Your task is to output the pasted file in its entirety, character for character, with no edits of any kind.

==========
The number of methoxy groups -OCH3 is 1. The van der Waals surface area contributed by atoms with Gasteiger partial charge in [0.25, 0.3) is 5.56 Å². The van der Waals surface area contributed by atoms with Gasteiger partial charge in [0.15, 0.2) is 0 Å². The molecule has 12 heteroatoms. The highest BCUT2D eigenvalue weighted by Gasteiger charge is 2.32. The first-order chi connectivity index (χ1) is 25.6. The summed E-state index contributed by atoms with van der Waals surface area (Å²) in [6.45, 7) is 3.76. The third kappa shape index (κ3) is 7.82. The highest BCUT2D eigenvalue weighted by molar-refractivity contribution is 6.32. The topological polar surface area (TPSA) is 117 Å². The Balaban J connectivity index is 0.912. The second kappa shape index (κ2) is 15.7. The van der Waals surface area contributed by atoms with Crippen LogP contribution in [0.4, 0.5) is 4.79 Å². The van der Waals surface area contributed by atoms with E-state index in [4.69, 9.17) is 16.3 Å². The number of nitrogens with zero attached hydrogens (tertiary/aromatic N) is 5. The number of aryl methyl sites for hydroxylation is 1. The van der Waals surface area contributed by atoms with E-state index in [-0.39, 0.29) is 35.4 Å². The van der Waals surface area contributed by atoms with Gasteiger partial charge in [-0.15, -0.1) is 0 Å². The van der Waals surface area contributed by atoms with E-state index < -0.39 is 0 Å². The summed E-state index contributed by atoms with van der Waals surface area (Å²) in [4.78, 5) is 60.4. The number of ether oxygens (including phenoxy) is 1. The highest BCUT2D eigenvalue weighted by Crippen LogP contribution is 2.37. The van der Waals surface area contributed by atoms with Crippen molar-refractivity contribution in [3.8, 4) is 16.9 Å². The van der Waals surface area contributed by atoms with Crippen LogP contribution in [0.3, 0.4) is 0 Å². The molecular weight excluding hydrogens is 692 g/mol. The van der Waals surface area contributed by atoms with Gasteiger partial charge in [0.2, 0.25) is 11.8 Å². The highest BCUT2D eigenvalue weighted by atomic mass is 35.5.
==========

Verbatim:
The number of methoxy groups -OCH3 is 1. The van der Waals surface area contributed by atoms with Gasteiger partial charge in [0.25, 0.3) is 5.56 Å². The van der Waals surface area contributed by atoms with Gasteiger partial charge in [0.15, 0.2) is 0 Å². The molecule has 12 heteroatoms. The highest BCUT2D eigenvalue weighted by Gasteiger charge is 2.32. The first-order chi connectivity index (χ1) is 25.6. The summed E-state index contributed by atoms with van der Waals surface area (Å²) in [6.45, 7) is 3.76. The third kappa shape index (κ3) is 7.82. The highest BCUT2D eigenvalue weighted by molar-refractivity contribution is 6.32. The topological polar surface area (TPSA) is 117 Å². The Balaban J connectivity index is 0.912. The second kappa shape index (κ2) is 15.7. The van der Waals surface area contributed by atoms with Crippen LogP contribution in [0.4, 0.5) is 4.79 Å². The van der Waals surface area contributed by atoms with E-state index in [4.69, 9.17) is 16.3 Å². The number of nitrogens with zero attached hydrogens (tertiary/aromatic N) is 5. The number of aryl methyl sites for hydroxylation is 1. The van der Waals surface area contributed by atoms with E-state index in [-0.39, 0.29) is 35.4 Å². The van der Waals surface area contributed by atoms with Gasteiger partial charge in [-0.15, -0.1) is 0 Å². The van der Waals surface area contributed by atoms with E-state index < -0.39 is 0 Å². The summed E-state index contributed by atoms with van der Waals surface area (Å²) in [4.78, 5) is 60.4. The number of ether oxygens (including phenoxy) is 1. The highest BCUT2D eigenvalue weighted by Crippen LogP contribution is 2.37. The van der Waals surface area contributed by atoms with Crippen molar-refractivity contribution in [3.8, 4) is 16.9 Å². The van der Waals surface area contributed by atoms with Crippen LogP contribution in [0.3, 0.4) is 0 Å². The molecular weight excluding hydrogens is 692 g/mol. The van der Waals surface area contributed by atoms with Gasteiger partial charge in [0.2, 0.25) is 11.8 Å². The highest BCUT2D eigenvalue weighted by atomic mass is 35.5.